Mahtomedi Area Education Foundation, Member Mahtomedi Area Education Foundation, Board of Trustees

John Parzych

Boy Scouts of America, Woodbury Troop 9072 Committee Member, Friends of Scouting Fundraising Chair Guardian Angels Catholic Church, Volunteer Woodbury Athletic Association, Volunteer

John Patterson

Boy Scouts of America, Northern Star Council, Board Member, Camping and Properties, Vice President

American Bar Association, Section of Labor and Employment Federal Labor Standards Legislation Committee Ballet Des Moines, Board of Directors Girls Rock! Des Moines, Board of Directors Iowa Legal Aid Central Iowa Advisory, Council Member Iowa State Bar Association, Board of Governors, Annual Meeting Committee Member, Employment and Labor Section Council Member Polk County Board Association, Board of Directors Woodlands Creek Reserve Home Owners Association, Board of Directors and Secretary

Annette Peterson-Igbinovia

North Hennepin Community College, Paralegal Advisory Board Member

John Pickerill

Advertising Federation of Minnesota, Board Member Art Buddies, Board Member

Chris Pham

Federal Bar Association, Diversity Committee, Board Member Mitchell Hamline School of Law, Board of Trustees MSBA Access to Justice, Subcommittee Member

Andy Pomroy

Citizen League, Member Minnesota Coalition for the Homeless, Board Member Minnesota Government Relations Council, Member Public Affairs Council, Member St. Paul Area Chamber of Commerce, Public Policy Committee Member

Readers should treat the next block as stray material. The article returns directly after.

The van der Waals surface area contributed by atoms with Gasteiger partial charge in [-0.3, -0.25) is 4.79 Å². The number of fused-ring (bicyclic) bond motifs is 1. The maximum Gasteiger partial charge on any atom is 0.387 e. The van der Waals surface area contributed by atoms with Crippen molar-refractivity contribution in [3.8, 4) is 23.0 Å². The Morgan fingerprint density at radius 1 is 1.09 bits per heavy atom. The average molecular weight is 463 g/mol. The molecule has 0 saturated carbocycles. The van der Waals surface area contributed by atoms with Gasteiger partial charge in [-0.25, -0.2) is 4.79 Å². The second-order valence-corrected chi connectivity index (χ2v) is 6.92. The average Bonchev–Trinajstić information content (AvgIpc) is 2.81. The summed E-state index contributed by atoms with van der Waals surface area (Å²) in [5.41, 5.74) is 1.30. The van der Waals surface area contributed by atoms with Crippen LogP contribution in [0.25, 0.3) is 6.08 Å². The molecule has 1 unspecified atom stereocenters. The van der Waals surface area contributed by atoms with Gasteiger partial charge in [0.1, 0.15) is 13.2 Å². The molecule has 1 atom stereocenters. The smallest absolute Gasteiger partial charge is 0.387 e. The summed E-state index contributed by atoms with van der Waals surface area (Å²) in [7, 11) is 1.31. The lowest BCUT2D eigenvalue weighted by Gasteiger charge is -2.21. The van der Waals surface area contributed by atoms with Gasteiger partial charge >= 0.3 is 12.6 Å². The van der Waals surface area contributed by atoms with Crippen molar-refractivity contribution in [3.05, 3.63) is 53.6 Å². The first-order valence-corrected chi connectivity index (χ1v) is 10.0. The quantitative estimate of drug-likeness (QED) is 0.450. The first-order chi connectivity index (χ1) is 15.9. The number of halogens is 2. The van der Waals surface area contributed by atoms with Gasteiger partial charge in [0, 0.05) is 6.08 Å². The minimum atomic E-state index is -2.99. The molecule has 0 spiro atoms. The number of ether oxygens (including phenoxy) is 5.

Emily Pontius

Des Moines Metro Opera Board of Directors, Executive Committee and Secretary Greater Des Moines Leadership Institute, Alumni Committee Iowa State Bar Association, Labor and Employment Section Council Plymouth Church Personnel Committee, Chair


Anne Radolinski

Minnesota State Bar Association, Lawyer Certification Board for Labor and Employment Lawyers, Board Member

Melissa Rahn

Minnesota Government Relations Council, Committee Member Public Affairs Council, Committee Member Women Winning, Board Member Women Winning State PAC, Member Women Winning Federal PAC, Vice Chair Bell Museum, Member, Advisory Committee Minnesota Business Partnership, Deputy

Mary Ranum

Gauri Samant

MN Asian Pacific Bar Association, Membership Committee Member

Mark Savin

Beth Jacob Congregation, Board Member

Karen Schanfield

Jewish Family & Children’s Service of St. Paul, Board Member National Academy of Arbitrators, Committee Member St. Paul Jewish Community Center, Committee Member

Debra Schneider

Concordia College, Board of Regents, Board Member Twin Cities Diversity in Practice, Board Member August 2020 – Board of Regents of Concordia, Chair

Loan Repayment Assistance Program, Board of Directors

Mike Raum

Ashland Productions, Board Member St. John’s University, Planned Giving Committee Member

Plains Art Museum, Board of Directors United Soccer Club of the Red River Valley, Board Member, President and Volunteer

Dale Schoonover

Chuck Segelbaum

Lindsey Remakel

Hennepin County Bar Association, Environmental Law Section Co-Chair Minnesota State Bar Association, Environmental, Natural Resources and Energy Law Section Council, Member